The following blog was written by Rear Adm. Thomas S. Rowden, Director of Surface Warfare. In it he talks about some of the ongoing operations, innovations, and future goals of the Surface Warfare community. Adm. Rowden will be speaking at the 25th Annual Surface Navy Association National Symposium in Crystal City, Va., next week.
Since I last wrote, multiple holidays have passed — I hope that all of you have entered into this new year with a renewed sense of purpose. I am confident that this year will be filled with successes from our Fleet with support from those of us here inside the beltway.
During my travels in November and December, I had the opportunity to spend time with some of our greatest supporters at the SNA Greater Washington Chapter Lunch, watch several of our outstanding Sailors advance, visit with innovators and professionals at the Johns Hopkins University Applied Physics Laboratory and PEO-IWS and SWE Science and Technology days, and more. It is an honor to encounter so many positive aspects of our surface force on a daily basis. You all inspire me. In that vein, I hope you’re planning to attend the 25th Annual SNA National Symposium in Crystal City, January 15-17.
Among the featured speakers will be Secretary Mabus (SECNAV), Vice Adm. Copeman (COMNAVSURFOR/SURFPAC), Rear Adm. Thomas (COMNAVSURFLANT), and others who continue to set the pace for Surface Warfare. I intend to address you all on our desired internal Navy practices and how we can do business better when building surface ships. Additionally, I trust you will find the recently mailed Cardinal Headings publication a valuable product which aligns our vision, guiding principles, and direction.
Today we find our Nation in a very uncertain fiscal climate. Accordingly, we must now, more than ever, focus on program wholeness as we make the challenging decisions necessary in what will likely be a period of flat, if not lower, funding for the Department. CNO’s call for us to “Be Ready” challenges our team to formulate forward-leaning technologies and capabilities by harnessing the talent and imagination of our most innovative assets – you, our Navy’s Sailors. I am interested in your ideas and suggestions for ways to improve the capability of our Fleet while reducing overall cost.
As evidence of our commitment to filling capability gaps in a cost-effective manner, I’m excited to share with you that USS FREEDOM’s preparations for deployment to Forward Operating Station Singapore continue on schedule. Her deployment will generate valuable lessons as we implement new constructs for manning, training, maintaining, sustaining, and tactically operating forward. She’ll participate in International Maritime Defence Exhibition (IMDEX), Cooperation Afloat Readiness and Training (CARAT), and multiple Theater Security Cooperation (TSC) events. Of primary importance, FREEDOM’s deployment is proof positive of our commitment to the Asia-Pacific region.
Another significant update to our future Fleet’s composition is the recent unification of ZUMWALT’s hull and deckhouse. Like her namesake Adm. Elmo Zumwalt, the 19th Chief of Naval Operations (CNO), DDG 1000 is technologically savvy and Sailor friendly. In preparation for her scheduled christening and launching in 2013 and her delivery in 2014, ZUMWALT will undergo rigorous tests, trials, and certifications. Significant events in that process include ‘Gas Turbine Generator Light Off’ and ‘Float Off,’ where the ship is physically transferred (or launched) from BIW’s shipbuilding station Land Level Transfer Facility to the water in 2013. In spring 2014, ZUMWALT will get underway for Builders Trials and Acceptance Trials, where her hull, machinery, electrical equipment, and systems will be fully tested and inspected. Following delivery, the ship’s schedule features a year-long battery of shipyard and underway events known as Mission Systems Activation (MSA), integrating and aligning her systems to warfighting mission readiness. Following MSA and crew move aboard, the ship will conduct Sailaway in 2015, and then participate in multiple inspection and qualification trials leading to a Post Shakedown Availability (PSA) as she is readied for service to the Fleet. ZUMWALT’s final new construction milestone is her achievement of Initial Operating Capability (IOC) in 2016. At that point, ZUMWALT will be a state-of-the-art combat-ready surface combatant.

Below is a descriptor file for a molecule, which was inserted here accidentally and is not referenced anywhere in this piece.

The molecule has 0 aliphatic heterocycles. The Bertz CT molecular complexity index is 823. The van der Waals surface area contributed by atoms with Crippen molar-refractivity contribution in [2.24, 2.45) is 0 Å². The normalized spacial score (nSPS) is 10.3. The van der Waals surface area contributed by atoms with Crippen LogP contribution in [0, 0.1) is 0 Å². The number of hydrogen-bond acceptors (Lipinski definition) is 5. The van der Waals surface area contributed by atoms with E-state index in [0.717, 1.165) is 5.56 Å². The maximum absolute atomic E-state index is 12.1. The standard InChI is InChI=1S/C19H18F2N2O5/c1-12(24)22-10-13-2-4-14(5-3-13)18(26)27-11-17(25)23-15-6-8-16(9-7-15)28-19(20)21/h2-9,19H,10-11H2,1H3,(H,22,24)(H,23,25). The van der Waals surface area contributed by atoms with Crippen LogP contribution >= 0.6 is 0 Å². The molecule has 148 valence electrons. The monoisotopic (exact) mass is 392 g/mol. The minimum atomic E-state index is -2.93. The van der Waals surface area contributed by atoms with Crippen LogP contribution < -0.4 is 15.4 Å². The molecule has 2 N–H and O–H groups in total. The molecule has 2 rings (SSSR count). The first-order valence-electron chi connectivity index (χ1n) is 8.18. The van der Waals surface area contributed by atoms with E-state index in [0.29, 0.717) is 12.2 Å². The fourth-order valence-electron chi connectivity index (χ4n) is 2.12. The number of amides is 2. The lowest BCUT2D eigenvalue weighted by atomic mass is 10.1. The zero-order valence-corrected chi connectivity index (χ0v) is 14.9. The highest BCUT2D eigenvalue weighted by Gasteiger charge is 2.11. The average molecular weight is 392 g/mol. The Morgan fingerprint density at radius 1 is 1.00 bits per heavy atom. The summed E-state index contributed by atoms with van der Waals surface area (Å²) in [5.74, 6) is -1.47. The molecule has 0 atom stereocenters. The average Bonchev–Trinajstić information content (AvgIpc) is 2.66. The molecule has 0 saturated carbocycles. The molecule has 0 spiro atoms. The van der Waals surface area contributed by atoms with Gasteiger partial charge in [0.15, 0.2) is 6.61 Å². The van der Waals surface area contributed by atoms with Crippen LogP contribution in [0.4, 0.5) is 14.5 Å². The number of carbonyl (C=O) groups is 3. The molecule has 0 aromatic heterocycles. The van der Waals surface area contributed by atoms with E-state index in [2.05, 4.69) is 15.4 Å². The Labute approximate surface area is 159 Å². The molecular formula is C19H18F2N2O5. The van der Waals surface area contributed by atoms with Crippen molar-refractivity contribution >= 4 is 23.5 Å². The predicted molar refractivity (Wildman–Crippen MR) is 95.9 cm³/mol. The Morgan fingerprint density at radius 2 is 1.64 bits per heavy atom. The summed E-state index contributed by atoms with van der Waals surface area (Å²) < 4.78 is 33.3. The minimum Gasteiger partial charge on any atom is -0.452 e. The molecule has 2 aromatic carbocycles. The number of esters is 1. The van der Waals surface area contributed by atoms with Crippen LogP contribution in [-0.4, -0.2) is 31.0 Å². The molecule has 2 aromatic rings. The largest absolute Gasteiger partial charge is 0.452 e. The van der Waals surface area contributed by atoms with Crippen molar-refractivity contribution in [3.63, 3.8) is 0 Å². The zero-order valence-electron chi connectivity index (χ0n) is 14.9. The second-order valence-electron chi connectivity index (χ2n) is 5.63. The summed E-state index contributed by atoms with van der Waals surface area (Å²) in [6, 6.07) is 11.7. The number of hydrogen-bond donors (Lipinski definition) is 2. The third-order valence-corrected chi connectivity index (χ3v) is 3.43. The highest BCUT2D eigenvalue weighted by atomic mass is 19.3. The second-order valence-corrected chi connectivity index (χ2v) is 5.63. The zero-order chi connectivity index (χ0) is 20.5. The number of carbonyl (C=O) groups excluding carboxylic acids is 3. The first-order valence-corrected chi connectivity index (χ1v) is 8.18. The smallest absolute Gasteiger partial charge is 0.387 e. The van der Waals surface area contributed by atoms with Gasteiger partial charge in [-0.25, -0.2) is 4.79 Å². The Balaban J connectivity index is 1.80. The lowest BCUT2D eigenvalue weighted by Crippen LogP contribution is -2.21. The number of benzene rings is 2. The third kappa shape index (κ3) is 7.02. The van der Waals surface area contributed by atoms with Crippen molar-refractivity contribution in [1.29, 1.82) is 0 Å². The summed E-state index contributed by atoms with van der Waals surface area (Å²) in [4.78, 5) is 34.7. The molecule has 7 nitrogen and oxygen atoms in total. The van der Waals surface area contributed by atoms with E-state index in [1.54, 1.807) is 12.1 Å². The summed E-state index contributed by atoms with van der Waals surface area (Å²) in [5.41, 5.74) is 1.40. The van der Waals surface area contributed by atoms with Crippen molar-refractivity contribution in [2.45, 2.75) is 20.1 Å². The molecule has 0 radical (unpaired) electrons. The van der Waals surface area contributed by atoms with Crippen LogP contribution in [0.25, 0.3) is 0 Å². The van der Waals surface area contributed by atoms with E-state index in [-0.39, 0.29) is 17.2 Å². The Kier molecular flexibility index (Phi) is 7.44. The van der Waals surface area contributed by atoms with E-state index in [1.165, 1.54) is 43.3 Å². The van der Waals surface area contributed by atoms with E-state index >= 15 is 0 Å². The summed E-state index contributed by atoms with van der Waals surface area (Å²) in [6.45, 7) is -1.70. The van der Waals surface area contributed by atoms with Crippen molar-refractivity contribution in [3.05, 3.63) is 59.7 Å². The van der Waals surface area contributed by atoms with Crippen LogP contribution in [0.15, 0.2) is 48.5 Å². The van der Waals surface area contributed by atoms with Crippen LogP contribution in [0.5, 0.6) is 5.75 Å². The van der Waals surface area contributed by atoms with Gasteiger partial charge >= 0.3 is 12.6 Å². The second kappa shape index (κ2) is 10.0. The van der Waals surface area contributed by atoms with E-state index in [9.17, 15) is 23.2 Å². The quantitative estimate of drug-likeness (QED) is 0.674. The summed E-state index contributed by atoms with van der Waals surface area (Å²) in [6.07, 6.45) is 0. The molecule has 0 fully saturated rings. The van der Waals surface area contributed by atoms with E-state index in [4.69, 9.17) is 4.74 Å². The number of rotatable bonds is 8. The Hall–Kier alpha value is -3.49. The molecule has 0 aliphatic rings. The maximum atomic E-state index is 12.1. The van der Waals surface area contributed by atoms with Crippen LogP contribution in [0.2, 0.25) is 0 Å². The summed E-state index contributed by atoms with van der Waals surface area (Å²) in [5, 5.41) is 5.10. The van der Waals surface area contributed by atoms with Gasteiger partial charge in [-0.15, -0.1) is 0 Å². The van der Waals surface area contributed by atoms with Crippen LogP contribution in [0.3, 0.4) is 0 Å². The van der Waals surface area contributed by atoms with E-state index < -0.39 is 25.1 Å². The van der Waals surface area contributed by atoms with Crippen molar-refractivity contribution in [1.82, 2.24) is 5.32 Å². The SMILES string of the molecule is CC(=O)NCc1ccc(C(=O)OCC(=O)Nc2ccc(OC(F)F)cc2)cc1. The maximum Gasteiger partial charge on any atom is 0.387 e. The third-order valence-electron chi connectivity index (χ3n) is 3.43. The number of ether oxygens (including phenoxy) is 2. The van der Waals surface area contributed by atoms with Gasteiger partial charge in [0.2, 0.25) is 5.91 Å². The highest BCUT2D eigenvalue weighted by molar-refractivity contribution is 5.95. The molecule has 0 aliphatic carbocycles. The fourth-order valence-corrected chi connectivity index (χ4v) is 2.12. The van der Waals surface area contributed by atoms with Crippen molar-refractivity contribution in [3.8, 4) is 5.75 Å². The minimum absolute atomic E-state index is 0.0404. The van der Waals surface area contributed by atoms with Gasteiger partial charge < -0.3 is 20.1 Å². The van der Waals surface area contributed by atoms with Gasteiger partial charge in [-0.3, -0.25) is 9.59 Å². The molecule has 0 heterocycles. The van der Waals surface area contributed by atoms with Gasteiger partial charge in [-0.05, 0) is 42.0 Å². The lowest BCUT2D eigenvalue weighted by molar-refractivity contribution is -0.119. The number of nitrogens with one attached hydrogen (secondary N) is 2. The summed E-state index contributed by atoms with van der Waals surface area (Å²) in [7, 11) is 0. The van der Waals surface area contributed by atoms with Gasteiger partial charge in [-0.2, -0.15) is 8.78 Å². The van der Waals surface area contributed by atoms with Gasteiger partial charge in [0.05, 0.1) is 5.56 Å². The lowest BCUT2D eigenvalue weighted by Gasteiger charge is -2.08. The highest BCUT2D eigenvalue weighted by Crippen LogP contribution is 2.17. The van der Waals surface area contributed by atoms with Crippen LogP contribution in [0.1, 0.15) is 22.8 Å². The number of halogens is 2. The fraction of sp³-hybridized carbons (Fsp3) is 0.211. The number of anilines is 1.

As I prepare to close, I want to return to a topic I introduced in my first SITREP, that of the value of Surface Warfare. Despite the current tenuous fiscal environment and the ever-changing political landscape of the Middle East and Asia-Pacific, our ships are relevant, credible sources of combat power throughout the world. “Flags on Halyards” fly in Ghana from High-Speed Vessel Swift (HSV 2) during Africa Partnership Station (APS) 2012 and in the Arabian Sea from USS JASON DUNHAM (DDG 109) on deployment. They fly with our Sailors in Souda Bay at the NATO Maritime Interdiction Operational Training Center during Eurasia Partnership Capstone 2012 (EPC 12). We are the ready, relevant stewards of the nation, and we remain on watch despite the OEF/OND draw-down. Our force is resilient, and no matter the impact of the financial climate, our team operates whenever and wherever there is a call to arms. Our Fleet embodies our nation’s need for an overt, tangible maritime presence operating forward. I look forward to hearing from you this spring following the roll-out of our video series highlighting “The Value of Surface Warfare”. We will also stream live footage from SNA next week.
I encourage all of you to join me at SNA National and engage in conversation about the professional matters affecting surface naval forces and the United States Navy. Thanks for all you continue to contribute to Surface Warfare and to our nation.
Best and V/r,
This blog was originally posted in the current issue of the Surface SITREP newsletter.